Last week’s forward-reaching FraudBlog opened visitors’ eyes to the myriad challenges that exchanges will have in protecting consumers and businesses from scammers once enrollment under health reform begins in October.
Actually, identity-theft scams already are alive and well right now. A wave of identity-theft scams are trying to exploit confusion over health reform to rob people’s bank accounts and credit cards.
People are receiving cold calls or knocks on their door from strangers. The thieves typically peddle a load of baloney much like this:
“Hi, I’m from the federal government. You’re among the first lucky people to receive your Obamacare health reform card early. Federal law requires you to sign up. All we need are your bank routing and account numbers, and your Social Security and credit card numbers.”
Swindlers have told some consumers they’ll go to jail unless they sign up now. One brazen cheater even tried to sell insurance against “death panels.”
Pretty cynical ploys. And some thieves target seniors, who tend to be home more often, and frequently have tidy nest eggs to loot.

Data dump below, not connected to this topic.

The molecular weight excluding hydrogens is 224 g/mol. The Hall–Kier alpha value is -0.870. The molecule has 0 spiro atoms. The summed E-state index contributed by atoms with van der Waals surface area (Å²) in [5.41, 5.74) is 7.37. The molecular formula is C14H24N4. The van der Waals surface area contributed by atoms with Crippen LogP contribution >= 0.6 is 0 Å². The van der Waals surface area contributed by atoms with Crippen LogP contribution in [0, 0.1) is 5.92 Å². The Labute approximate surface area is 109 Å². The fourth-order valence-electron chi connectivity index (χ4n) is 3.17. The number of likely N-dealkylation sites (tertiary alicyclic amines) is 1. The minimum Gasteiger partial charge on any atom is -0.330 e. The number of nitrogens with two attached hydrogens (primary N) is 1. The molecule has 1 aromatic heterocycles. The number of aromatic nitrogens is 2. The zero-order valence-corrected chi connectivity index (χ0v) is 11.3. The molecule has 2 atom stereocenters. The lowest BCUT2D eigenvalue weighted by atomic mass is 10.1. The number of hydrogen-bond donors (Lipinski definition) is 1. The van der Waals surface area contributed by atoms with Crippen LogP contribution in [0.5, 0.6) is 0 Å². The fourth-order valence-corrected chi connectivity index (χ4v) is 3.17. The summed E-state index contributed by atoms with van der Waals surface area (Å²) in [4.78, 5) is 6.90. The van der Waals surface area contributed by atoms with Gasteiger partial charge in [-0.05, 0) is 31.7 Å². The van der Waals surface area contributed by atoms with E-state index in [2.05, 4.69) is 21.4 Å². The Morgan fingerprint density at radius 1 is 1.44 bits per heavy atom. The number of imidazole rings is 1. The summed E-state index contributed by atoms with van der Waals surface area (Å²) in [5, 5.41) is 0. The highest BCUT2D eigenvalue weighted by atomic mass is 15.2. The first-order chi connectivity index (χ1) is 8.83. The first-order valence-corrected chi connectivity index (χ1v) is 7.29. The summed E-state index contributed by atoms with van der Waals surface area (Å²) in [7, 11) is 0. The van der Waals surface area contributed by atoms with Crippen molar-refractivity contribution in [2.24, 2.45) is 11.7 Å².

Consumers in states around the U.S. are receiving these illicit pitches. The cons are pretty transparent, but trusting people have given out their financials. This left the con artists free steal from their bank accounts and abuse their credit cards — all in the name of nonexistent “Obamacare” health insurance.
Folks, take heed: The feds aren’t sending agents door to door or cold calling at present. Nor is there a federal law called “Obamacare.”
Nobody will legally contact you for signup until the October open enrollment. Health reform takes effect in January.
Take convenient and firm steps to thwart cheaters: Just hang up the phone or close the door. Don’t engage these strangers. Many are trained pitchmen who will try to sweet talk you into letting down your guard. Also contact the Federal Trade Commission, the federal agency that investigates swindles like these.
Navigating the brave new world of health reform will be challenging enough. Let’s make it one step easier by stiff-arming these identity thieves out of business.
About the author: Jim Quiggle is director of communications for the Coalition Against Insurance Fraud.